- Tertiary endpoint data show trends of continuous improvement in activities of daily living, fatigue, and endurance over 24 months
- These data indicate the potential for sustained improvement in quality-of-life measures for patients with symptomatic SMA and offer further evidence of possible durable effects of apitegromab
Scholar Rock (NASDAQ: SRRK), a Phase 3, clinical-stage biopharmaceutical company focused on the treatment of serious diseases in which protein growth factors play a fundamental role, today announced new quality-of-life (QoL) data from its Phase 2 TOPAZ trial extension period evaluating patient outcomes after 24 months of treatment which indicate stabilization or continued improvement with apitegromab for nonambulatory patients with Types 2 and 3 spinal muscular atrophy (SMA) receiving an SMN-targeted therapy. The data were featured in a podium presentation today by Basil Darras, M.D., Associate Neurologist-in-Chief, Boston Children’s Hospital and Professor of Neurology, Harvard Medical School, at the 3rd International Scientific Congress on SMA in Barcelona, Spain (SMA Europe 2022).
“SMA can have a significant impact on the ability to perform daily activities but there is limited research on potential interventions to improve quality-of-life measures, such as increasing muscle endurance and reducing fatigue.1,2 These positive TOPAZ data indicate sustained improvements of quality-of-life measures over 24 months in the patient population studied,” said Jay Backstrom, M.D., M.P.H., Chief Executive Officer of Scholar Rock. “As the Phase 3 SAPPHIRE trial advances, these additional TOPAZ trial analyses coupled with the previously reported measures of motor function, such as HFMSE and RULM, continue to yield positive, consistent results, building the case for apitegromab as a promising new treatment option for patients with SMA.”
The TOPAZ trial assessed activities of daily living (ADL), fatigue, and muscle endurance by three tertiary endpoint measures:
- The Pediatric Evaluation of Disability Inventory-Computer Adaptive Test (PEDI-CAT) measures pediatric abilities through three functional domains, daily activities, mobility, and social cognition;3
- Patient Reported Outcome Measurement Information System (PROMIS) measures mild subjective feelings of tiredness to debilitating and sustained feelings of exhaustion, with lower scores reflecting less fatigue;4,5 and
- Endurance Shuttle Box and Block Test (ESBBT), a muscle endurance measurement tool, evaluates how fast a patient fatigues with the added measure of endurance6 and may be complementary to outcome measures that focus on arm motor function, such as the Revised Upper Limb Module (RULM) assessment.
The tertiary endpoint data from these measures show trends of continuous improvement over 24 months. These data are relevant for informing the therapeutic hypotheses being evaluated in the Phase 3 SAPPHIRE trial. Limitations of these exploratory quality-of-life data analyses include small patient sample sizes in an open-label study, and further exploration is warranted. Specifically, the data found:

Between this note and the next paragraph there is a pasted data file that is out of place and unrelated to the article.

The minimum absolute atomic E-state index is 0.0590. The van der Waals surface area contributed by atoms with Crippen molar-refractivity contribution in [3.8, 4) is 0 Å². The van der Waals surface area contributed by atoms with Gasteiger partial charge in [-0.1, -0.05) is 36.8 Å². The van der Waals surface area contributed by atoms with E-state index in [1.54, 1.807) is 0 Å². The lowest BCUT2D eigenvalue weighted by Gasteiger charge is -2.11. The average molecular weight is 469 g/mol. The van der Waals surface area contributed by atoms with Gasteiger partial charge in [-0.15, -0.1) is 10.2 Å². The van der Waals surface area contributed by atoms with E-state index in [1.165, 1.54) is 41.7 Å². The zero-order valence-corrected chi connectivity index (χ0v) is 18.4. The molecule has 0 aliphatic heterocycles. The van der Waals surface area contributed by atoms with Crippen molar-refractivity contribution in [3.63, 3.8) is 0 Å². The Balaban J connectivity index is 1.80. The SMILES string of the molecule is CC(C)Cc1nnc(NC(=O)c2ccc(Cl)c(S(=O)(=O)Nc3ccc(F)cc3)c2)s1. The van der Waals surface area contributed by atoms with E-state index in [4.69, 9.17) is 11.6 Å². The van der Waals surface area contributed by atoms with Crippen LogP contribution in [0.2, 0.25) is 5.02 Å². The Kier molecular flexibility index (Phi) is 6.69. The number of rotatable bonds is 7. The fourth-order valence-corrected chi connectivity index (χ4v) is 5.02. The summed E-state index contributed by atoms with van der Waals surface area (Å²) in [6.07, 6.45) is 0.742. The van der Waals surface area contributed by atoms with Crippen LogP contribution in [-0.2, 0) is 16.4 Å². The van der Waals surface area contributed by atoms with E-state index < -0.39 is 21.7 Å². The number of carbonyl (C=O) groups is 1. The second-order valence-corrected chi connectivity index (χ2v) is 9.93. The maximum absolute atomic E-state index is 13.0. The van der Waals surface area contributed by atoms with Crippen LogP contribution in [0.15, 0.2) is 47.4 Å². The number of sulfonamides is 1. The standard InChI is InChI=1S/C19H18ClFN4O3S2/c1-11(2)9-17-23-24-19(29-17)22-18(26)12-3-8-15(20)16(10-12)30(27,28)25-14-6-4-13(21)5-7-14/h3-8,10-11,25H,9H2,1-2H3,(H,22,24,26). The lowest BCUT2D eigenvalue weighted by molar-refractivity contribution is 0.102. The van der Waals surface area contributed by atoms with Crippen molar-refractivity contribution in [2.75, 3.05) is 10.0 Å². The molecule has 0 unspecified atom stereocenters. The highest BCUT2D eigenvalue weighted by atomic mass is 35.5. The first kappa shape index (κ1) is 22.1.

- Nonambulatory Type 2 patients (aged two or older who began receiving nusinersen maintenance therapy before age five) reported stabilization or continuous improvements in ADL up to a mean change from baseline of 3 points (n=14) in PEDI-CAT scores and fatigue up to a mean change from baseline of 5 points (n=10) in PROMIS scores over 24 months of apitegromab.
- Nonambulatory Types 2 and 3 patients (aged five to 21 who began receiving nusinersen maintenance therapy at or after age five) reported stabilization or increases in ADL up to a mean change from baseline of 0.7 points (n=8) in PEDI-CAT scores, and less fatigue up to a mean change from baseline of 3.5 points (n=2) in PROMIS scores over 24 months of apitegromab. Additionally, these patients also experienced trends in improvements in fatigability and endurance measures based on mean change in ESBBT activities. The trends of improvement with ESBBT are consistent with the previously reported increases in RULM scores observed in the TOPAZ trial at 24 months.
These findings complement previously reported data from the TOPAZ trial 24-month extension period that demonstrated sustained and durable improvements in motor function as measured by the Hammersmith Functional Motor Scale Expanded (HFMSE) and RULM in patients with nonambulatory Types 2 and 3 SMA.
No safety risks were identified over 24 months of treatment. The incidence and severity of adverse events were consistent with the underlying patient population and nusinersen therapy. The five most common treatment-emergent adverse events (TEAEs) were headache, pyrexia, upper respiratory tract infection, cough, and nasopharyngitis. No deaths or serious adverse reactions have been observed with apitegromab. A total of 14 serious TEAEs have been reported over the 24-month treatment period, all assessed by the respective trial investigator as unrelated to apitegromab.
Of the 55 patients who completed the 24-month TOPAZ extension period, 54 have opted to continue treatment in the 36-month extension period.
About the Phase 2 TOPAZ Trial
The TOPAZ trial is an ongoing proof-of-concept, open-label Phase 2 trial evaluating the safety and efficacy of apitegromab in patients with Types 2 and 3 SMA. In the main treatment period, patients were dosed intravenously every four weeks as monotherapy or with nusinersen, an approved SMN therapy. The trial enrolled 58 patients in the U.S. and Europe. The primary efficacy endpoints were mean change from baseline in Revised Hammersmith Scale (RHS) score at 12 months for the ambulatory population (Cohort 1), and mean change from baseline in HFMSE score at 12 months for the nonambulatory population (Cohorts 2 and 3). The trial also includes multiple 12-month extension periods designed to evaluate longer-term patient outcomes.